Sunday, September 28, 2008
Bridging the Gap
At the beginning of this month, I attended a conference in Las Vegas where Dr. Allan Shore was the keynote speaker. His information was amazing! "Thick," but amazing. By thick I mean it was in-depth, profound, intellectually stimulating, and heavily documented by scientific research.
The premise of his talk was that the repair of the self, or healing, from early childhood experiences happens in the right hemisphere. The right hemisphere is our unconscious processor and our emotional self. He discussed how a child's brain needs meaningful human interaction to drive the brain's development and maturity. When these experiences are missed between the child and his caretaker, the neurological pathways are misaligned.
The great news is that repair and realignment of these neurological pathways is possible due to the plasticity of the brain. However, this repair does not come through intellectual or cognitive processing. The primary component of healing is the emotional bond. It has to happen through emotional communication and emotional connection. It is the right-brain-to-right-brain emotional communication that heals. The relationship is the key. In essence, and these are my words, it has to come through love.
Then at the end of this month, I attended the ATTACh conference in Charlotte, NC. I presented to a room of almost 100 parents. The energy in the room was so different from the conference in Las Vegas. At the ATTACh conference, the room was filled with parents struggling everyday just to get the basics of life accomplished, each desiring more information to be able to go back home and move out of a place of survival into a place of living. Yet, in Las Vegas, the atmosphere was more relaxed. The day was about informational learning and listening to the latest in scientific research. It was a day off work to earn continuing education credits then a night out in Vegas catching a show and having a nice dinner.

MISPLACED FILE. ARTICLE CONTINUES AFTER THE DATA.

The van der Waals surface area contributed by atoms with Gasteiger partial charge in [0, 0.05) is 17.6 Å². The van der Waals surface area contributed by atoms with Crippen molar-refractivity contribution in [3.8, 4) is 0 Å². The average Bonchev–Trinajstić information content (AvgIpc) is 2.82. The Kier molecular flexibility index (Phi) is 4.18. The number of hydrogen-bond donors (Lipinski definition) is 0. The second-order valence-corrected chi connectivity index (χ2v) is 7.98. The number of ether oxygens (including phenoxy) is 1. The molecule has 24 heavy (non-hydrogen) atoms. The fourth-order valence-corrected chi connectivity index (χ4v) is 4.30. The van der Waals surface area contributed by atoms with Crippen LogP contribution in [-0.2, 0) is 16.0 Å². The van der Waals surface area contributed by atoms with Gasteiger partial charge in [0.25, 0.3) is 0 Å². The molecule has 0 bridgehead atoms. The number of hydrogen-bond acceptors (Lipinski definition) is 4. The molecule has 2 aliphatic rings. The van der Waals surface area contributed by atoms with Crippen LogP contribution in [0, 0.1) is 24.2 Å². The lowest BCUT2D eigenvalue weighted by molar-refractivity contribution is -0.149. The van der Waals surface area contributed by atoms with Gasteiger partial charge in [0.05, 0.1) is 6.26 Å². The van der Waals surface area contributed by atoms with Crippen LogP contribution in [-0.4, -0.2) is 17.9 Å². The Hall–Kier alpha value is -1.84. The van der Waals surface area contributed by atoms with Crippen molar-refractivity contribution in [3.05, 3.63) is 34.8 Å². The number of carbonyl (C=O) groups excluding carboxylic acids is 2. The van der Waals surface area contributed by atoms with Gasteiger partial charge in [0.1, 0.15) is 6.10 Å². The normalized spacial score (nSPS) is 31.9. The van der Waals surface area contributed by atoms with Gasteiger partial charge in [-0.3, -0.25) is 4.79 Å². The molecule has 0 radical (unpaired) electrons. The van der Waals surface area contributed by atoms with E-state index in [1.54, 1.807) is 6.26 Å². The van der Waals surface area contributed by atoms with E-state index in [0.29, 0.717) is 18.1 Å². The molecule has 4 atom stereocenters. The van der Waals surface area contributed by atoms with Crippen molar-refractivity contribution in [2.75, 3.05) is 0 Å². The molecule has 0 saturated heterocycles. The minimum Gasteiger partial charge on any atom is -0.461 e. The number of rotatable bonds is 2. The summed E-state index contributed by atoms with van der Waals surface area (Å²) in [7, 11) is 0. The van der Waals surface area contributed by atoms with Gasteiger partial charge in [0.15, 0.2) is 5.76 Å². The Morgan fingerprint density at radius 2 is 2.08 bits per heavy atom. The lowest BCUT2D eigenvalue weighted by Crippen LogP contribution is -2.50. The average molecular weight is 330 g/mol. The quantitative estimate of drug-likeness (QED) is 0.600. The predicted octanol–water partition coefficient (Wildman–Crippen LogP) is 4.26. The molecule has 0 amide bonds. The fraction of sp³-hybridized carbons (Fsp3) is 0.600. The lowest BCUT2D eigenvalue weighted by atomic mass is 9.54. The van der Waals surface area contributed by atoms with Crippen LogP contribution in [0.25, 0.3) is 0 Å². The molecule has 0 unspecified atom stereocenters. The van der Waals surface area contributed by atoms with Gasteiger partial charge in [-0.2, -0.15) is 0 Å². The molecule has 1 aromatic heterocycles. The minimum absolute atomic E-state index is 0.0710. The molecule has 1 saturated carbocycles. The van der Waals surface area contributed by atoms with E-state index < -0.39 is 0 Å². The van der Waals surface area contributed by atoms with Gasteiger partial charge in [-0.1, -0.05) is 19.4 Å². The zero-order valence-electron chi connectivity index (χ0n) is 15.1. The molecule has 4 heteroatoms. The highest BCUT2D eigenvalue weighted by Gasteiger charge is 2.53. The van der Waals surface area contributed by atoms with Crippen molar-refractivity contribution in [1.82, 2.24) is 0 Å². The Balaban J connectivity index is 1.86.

As I type this blog, I realize that we need to focus on bridging the gap between the intellectual and scientific understanding of trauma and the "real-life" parenting of trauma. The two need to come together in a more coherent way in order to put neurological science into action. Showing slides and talking about current neuroscience literature doesn't necessarily mean that the quality of life in families is being improved.
As I look back and realize the incredible contrast between these two trainings, I realize more than ever my mission in life. This is the essence of my work at the Beyond Consequences Institute -- to bridge the gap between neuroscience and parenting. Wow! This gets me fired up and rejuvenated to create more resources and ways to support you and other families.
If you have any ideas of how to I can help you or other families bridge this gap, post a note here. What more is needed to learn how to create these "right-brain-to-right-brain" interactions in your home? I welcome your feedback!